However Rolls said that any formulation changes needed to keep taste at the forefront. “If the product doesn’t taste good, it’s not going to be a success.”

In addition, she said that any R&D work would have to consider cultural differences across countries, because, for example, cereal flake sizes and expectations differed from country to country.

Giving consumers a better idea of portion for each cereal 

Rolls suggested that serving size should also be considered more carefully by manufacturers in light of the findings and adjusted according to the type, shape and size of the cereal. Because, for example, one cup of flaked cereal and one cup of granola differed hugely in portion size from a weight and calorie perspective.

She acknowledged that these adjustments could prove difficult, as flakes in the same box tended to differ in size, but said it was important because the volume of the cereal impacted the amount consumers take and consume.

“A number of cereals are pre-portioned, like oatmeal or Weetabix, but giving people some clue about what a portion is for other cereals would be quite helpful.”

Source: Journal of the Academy of Nutrition and Dietetics
Published online ahead of print, 19 March 2014. Doi: 10.1016/j.jand.2014.01.014
“Variations in Cereal Volume Affect the Amount Selected and Eaten for Breakfast”
Authors: BJ. Rolls, JS. Meengs and LS. Roe 

Related News

'Breakfast cereal marketers have begun to see glimmers of hope for their beleaguered category,' says Packaged Facts

US cereal U-turn: 10% upswing over next four years, says Packaged Facts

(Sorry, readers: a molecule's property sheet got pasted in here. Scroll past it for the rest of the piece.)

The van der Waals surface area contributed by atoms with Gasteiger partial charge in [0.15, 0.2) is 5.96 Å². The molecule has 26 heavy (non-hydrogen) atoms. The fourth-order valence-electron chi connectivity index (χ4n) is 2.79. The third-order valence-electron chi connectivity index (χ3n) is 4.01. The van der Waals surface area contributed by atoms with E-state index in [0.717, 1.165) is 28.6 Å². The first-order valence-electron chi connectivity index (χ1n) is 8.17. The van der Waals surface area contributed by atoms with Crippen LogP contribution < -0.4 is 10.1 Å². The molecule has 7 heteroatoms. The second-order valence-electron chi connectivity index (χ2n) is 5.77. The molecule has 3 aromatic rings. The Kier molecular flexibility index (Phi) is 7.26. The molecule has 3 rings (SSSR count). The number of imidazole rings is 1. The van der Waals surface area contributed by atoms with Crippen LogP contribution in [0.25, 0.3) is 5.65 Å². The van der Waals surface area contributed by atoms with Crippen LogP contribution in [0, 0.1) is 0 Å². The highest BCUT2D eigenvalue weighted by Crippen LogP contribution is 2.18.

Cereal makers should consider incorporating black grains into products in China because of the health connotations, Datamonitor Consumer says

Black cereal: How to make a splash in China

Bigger portions and packages lead to higher food and drink consumption: Cochrane review

Bigger portions and packages lead to higher food and drink consumption: Cochrane review

General Mills has decried Cornell's findings stating there are plenty of kids' cereal brands with mascots looking upwards or sideways and certainly never into a child's eyeline

General Mills slams Cornell cereal study: It is ‘absurd’ pseudo-science

The bean-based cereals are certainly a novel concept, Love Grown Foods CEO admits

Love Grown Foods CEO: Why not bring beans into breakfast cereal?

Yogurt and cereal marry well together because both products are considered inherently healthy, says Mintel's head of innovation and insight

Yogurt and cereal: The new snap, crackle and pop?

Breakfast cereal mascots like Tony the Tiger can trigger positive brand feelings into adulthood, finds new research

The good, the bad and the mascot: Kids’ advertising entrenches adult brand loyalty

Mona's Granola has unveiled a total product revamp that includes a thinner material with a matte-to-register finish for improved in-hand feel

Mona’s Granola: Big cereal brands have overlooked sensual packaging

Related Products

See more related products